On Catwalk, Runners Replace Models for a Sportswear Company
c.2014 New York Times News Service
NEW YORK — The models at the Oiselle fashion show in New York this week were the first to admit it: They were more at home on a running track than on a runway.
They stepped barefoot onto the catwalk anyway, wearing sports bras and spandex, with ponytails and abdomens shredded neatly into sixths. Instead of look books and go-sees, from which the waifs of Fashion Week are typically culled, they were cast based on their portfolios of race times and medals.
The women were not, technically, models: One was a 45-year-old doctor with three sons and a degree from Yale who had just run a 5 minute, 13 second mile. Another was Olympian Kara Goucher, 36. Leading the group down the runway was Lauren Fleshman, 33, an NCAA national 5-kilometer champion at Stanford.
They were all wearing clothes by Oiselle, a women’s sports apparel line that took the unusual approach of launching its spring 2015 line using professional runners from its roster.
The show stood out from sports fashion lines that advertise women’s clothes with representatives who are models first, athletes second. Last week, Under Armour launched a campaign featuring model Gisele Bündchen.
Oiselle’s show last year featured a mix of professional models and runners, who had been coached on navigating the runway by model Christy Turlington Burns, who is an avid runner.
“But this year we decided to go with only our runners,” said Sally Bergeson, who founded Oiselle in 2007. “There’s something about them; they’re just different.”
Her company recently signed both Goucher and Fleshman. They are both working mothers, educated and in their mid-30s, and are using those qualities to attract enthusiastic followings, particularly among other women and recreational runners.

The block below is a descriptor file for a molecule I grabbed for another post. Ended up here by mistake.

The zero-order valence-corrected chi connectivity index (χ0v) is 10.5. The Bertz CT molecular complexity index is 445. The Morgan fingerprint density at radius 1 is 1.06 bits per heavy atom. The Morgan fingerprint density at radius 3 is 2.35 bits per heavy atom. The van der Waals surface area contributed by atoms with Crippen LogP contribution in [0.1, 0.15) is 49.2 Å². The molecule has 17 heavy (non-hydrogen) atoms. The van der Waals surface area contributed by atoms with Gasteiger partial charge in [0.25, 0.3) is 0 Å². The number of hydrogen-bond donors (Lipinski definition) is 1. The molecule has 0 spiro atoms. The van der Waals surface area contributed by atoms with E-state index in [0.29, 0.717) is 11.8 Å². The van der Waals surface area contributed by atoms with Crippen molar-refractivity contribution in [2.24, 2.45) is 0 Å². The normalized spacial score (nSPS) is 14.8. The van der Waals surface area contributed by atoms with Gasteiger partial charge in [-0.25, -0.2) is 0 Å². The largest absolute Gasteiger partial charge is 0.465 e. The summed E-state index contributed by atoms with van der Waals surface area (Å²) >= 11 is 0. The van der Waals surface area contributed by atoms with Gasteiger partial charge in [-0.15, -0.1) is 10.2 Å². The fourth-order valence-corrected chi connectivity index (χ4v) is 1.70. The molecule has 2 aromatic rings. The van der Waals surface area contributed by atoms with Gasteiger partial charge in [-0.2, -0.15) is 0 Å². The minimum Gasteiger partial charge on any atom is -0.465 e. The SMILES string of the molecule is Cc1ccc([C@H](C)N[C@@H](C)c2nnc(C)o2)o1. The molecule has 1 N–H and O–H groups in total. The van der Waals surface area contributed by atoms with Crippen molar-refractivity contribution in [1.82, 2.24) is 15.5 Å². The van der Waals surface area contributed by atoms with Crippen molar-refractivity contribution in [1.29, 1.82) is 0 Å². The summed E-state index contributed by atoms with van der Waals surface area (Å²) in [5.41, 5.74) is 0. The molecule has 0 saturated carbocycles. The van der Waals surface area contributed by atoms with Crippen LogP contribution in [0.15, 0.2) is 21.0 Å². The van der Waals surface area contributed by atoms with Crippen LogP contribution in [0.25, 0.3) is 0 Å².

As they move into the twilight of their athletic careers, Fleshman and Goucher are trying to redefine what it means to be a professional female athlete.
“We’re trying to expand people’s definitions of what might count as an athlete, or as a model,” Fleshman said. “Fashion is about showing your best side, but sports is about winning and losing. I bring my A-game to everything I do, but I think by being in this show, I’m able to show both sides. You’re vulnerable out there, but proud, too.”
Her candor in discussing gender and body issues, particularly as she navigated the complexities of sponsorship arrangements during her recent pregnancy while continuing her athletic career, has resonated with her fans.
Fleshman walked in Oiselle’s fashion show last year, three months after giving birth to her son. After a picture of her with abdominal muscles etched like an ice cube tray ricocheted around the Internet, she cropped other photos of her loose stomach and a handful of cellulite on her leg from the same week and posted them on her blog, writing, “Who needs Us Weekly to capture unflattering images when you can post them on the Internet yourself!” The decision sparked a debate.
“Some people expect you to stick to a certain postpartum narrative. They want to say, ‘Look how fast she got back in shape,'” Fleshman said. “But it’s hard to see a picture of yourself that people are bouncing around and speculating about how you look that way, using words like almost perfect, when really your life is more complicated.”
Goucher is more measured in her public persona, peppering her athletically oriented online profile with pictures of her 4-year-old son, Colt, and her husband Adam, who is also a professional runner.
“Before she had Colt, Kara felt untouchable, she was superhuman,” Bergeson said. “But now she’s a mom, and as far as I’m concerned, in a lot of ways she’s just like me.”
Walking after a hammer thrower who is an aspiring Olympian and who draped her equipment over chiseled shoulders, Goucher wore the same ensemble she will wear to the starting line at the New York City Marathon in November. She hopes to be the first U.S. woman to cross the finish line in this year’s race.
Another muscular runner had just walked the runway, trying not to smile. She unzipped her sweatshirt for the waiting photographers at the end of the catwalk, kept her composure and walked off.
After a victory lap and high-fives from Bergeson, the lights dimmed and the show’s next line came up. The thin models sauntered down the runway deliberately; their thighs did not touch and they did not smile.